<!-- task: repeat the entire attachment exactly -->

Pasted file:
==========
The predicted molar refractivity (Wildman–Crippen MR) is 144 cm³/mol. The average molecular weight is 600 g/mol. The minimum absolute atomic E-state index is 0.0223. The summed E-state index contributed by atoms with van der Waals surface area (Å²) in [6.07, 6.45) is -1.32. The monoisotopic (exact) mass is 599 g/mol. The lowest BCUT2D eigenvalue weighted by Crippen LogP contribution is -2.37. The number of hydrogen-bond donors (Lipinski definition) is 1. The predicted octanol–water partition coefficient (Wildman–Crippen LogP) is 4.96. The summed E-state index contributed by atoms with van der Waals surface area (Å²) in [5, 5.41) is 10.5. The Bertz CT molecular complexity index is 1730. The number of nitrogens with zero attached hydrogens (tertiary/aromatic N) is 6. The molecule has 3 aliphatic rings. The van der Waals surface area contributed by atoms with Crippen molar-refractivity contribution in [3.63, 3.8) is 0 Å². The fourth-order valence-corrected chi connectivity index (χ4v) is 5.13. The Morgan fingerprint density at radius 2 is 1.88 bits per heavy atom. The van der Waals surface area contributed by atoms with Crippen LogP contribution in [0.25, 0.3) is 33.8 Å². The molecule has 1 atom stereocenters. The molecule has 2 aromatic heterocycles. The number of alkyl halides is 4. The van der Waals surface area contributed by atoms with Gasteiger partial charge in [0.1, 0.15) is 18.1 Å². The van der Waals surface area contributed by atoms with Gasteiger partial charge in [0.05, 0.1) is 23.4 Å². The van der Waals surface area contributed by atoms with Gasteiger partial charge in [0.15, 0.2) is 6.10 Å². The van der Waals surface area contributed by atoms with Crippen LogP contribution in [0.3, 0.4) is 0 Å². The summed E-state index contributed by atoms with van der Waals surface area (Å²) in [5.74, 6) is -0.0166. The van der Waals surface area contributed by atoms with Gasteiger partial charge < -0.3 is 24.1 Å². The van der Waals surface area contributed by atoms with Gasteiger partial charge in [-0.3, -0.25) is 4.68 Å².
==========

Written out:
The predicted molar refractivity (Wildman–Crippen MR) is 144 cm³/mol. The average molecular weight is 600 g/mol. The minimum absolute atomic E-state index is 0.0223. The summed E-state index contributed by atoms with van der Waals surface area (Å²) in [6.07, 6.45) is -1.32. The monoisotopic (exact) mass is 599 g/mol. The lowest BCUT2D eigenvalue weighted by Crippen LogP contribution is -2.37. The number of hydrogen-bond donors (Lipinski definition) is 1. The predicted octanol–water partition coefficient (Wildman–Crippen LogP) is 4.96. The summed E-state index contributed by atoms with van der Waals surface area (Å²) in [5, 5.41) is 10.5. The Bertz CT molecular complexity index is 1730. The number of nitrogens with zero attached hydrogens (tertiary/aromatic N) is 6. The molecule has 3 aliphatic rings. The van der Waals surface area contributed by atoms with Crippen molar-refractivity contribution in [3.63, 3.8) is 0 Å². The fourth-order valence-corrected chi connectivity index (χ4v) is 5.13. The Morgan fingerprint density at radius 2 is 1.88 bits per heavy atom. The van der Waals surface area contributed by atoms with Crippen LogP contribution in [0.25, 0.3) is 33.8 Å². The molecule has 1 atom stereocenters. The molecule has 2 aromatic heterocycles. The number of alkyl halides is 4. The van der Waals surface area contributed by atoms with Gasteiger partial charge in [0.1, 0.15) is 18.1 Å². The van der Waals surface area contributed by atoms with Gasteiger partial charge in [0.05, 0.1) is 23.4 Å². The van der Waals surface area contributed by atoms with Gasteiger partial charge in [0.15, 0.2) is 6.10 Å². The van der Waals surface area contributed by atoms with Crippen LogP contribution in [0.3, 0.4) is 0 Å². The summed E-state index contributed by atoms with van der Waals surface area (Å²) in [5.74, 6) is -0.0166. The van der Waals surface area contributed by atoms with Gasteiger partial charge < -0.3 is 24.1 Å². The van der Waals surface area contributed by atoms with Gasteiger partial charge in [-0.3, -0.25) is 4.68 Å².